Most of all, the amount of music available is incredible! And good dance music, not trash! you gotta sort through many titles, just like searching and listening in a music store, but, now you no longer have to travel to the music store, no more out of stock, or out of print. Its all there! And this is the future, DOWNLOADING!

For the DJ, that you play the files like a record is great, you cue up, beatmatch, handle the turntable, and, the sound quality is really good. So is the prices! $1.99 to $2.49 a track!

I am embracing the new technology this time around, I heard it, I played with it, and the record stores no longer carry the product I need, but the download website does, and it REALLY does sound good. And its fun to use! So much music available, playing music is fun again!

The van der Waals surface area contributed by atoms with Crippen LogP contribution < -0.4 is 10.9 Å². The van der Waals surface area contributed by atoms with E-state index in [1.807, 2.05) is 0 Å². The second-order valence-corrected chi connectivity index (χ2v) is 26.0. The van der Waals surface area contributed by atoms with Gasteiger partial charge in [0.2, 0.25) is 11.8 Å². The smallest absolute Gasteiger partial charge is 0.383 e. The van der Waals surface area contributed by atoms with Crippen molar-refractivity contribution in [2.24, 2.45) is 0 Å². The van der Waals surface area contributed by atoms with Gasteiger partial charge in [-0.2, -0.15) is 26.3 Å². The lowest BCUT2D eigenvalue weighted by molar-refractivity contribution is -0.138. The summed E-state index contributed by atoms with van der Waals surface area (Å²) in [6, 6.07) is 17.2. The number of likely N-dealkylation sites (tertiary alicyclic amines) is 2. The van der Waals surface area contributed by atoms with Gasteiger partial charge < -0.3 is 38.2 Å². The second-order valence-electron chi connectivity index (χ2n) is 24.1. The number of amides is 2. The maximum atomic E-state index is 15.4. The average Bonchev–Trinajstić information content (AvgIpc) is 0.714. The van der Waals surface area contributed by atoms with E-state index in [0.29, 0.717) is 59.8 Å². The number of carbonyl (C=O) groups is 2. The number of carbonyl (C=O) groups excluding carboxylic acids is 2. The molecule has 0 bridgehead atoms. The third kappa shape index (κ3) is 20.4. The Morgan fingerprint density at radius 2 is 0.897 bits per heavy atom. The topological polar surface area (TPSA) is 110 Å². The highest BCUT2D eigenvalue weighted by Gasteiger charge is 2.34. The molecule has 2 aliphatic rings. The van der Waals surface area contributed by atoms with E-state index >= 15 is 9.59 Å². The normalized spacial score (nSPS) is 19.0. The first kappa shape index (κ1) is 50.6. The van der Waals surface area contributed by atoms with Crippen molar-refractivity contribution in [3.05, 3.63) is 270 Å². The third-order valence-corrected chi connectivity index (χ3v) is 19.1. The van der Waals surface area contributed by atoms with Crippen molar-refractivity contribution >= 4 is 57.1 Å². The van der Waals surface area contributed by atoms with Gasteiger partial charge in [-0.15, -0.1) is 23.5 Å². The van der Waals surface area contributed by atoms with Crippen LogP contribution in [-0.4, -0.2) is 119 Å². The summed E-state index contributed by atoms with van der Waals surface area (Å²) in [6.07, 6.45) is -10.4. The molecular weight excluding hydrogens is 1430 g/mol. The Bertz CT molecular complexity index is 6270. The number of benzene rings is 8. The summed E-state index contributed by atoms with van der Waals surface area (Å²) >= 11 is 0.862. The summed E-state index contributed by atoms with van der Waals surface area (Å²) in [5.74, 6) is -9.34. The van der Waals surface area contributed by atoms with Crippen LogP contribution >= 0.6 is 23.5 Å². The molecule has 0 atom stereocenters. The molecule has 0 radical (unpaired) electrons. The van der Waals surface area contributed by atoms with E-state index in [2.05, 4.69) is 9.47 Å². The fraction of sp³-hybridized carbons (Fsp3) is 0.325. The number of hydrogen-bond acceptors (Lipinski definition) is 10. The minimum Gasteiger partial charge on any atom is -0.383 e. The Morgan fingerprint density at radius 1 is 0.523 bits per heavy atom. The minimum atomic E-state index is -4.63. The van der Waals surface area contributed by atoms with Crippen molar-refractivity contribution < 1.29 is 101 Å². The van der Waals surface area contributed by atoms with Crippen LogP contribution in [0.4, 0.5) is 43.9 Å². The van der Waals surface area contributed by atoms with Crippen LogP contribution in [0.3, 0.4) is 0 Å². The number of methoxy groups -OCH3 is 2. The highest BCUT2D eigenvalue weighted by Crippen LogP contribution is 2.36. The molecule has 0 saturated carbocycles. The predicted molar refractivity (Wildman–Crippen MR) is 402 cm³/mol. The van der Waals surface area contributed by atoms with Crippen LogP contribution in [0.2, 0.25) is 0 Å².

Soon, everyone will download music! Maybe movies too!

www.beatport.com (http://www.beatport.com/). Check it out, its a dance music site, but, this is where music is going! This is the future of shopping for music! Soon, there will be sites like this one, for jazz, and every kind of music!

Heres the technology to play the music with>>>> http://www.djmart.com/djgear/ranescratchlive.html

Also, so very coooool!

:D

Titanium Dome
02-16-2006, 07:22 AM
ScottyJ, thanks for that info. I am so there!

At least 30% of my listening is to dance tracks and club mixes, so this is a great bit of information. And hey, I've got the Mac G4 PB, too (...and two!).
:dj-party:

scott fitlin
02-16-2006, 11:26 AM
Your welcome Ti, its really cool, its really fun, and it really sounds good!

And youll really never stop spinning those tracks! Its fun, and incredible and so much music at a reasonable price!

:bouncy:

scott fitlin
02-16-2006, 04:14 PM
ScottyJ, thanks for that info. I am so there!

At least 30% of my listening is to dance tracks and club mixes, so this is a great bit of information. And hey, I've got the Mac G4 PB, too (...and two!).
:dj-party:You get the Rane Serrato Scratch Live, and your in buisiness, youll love it!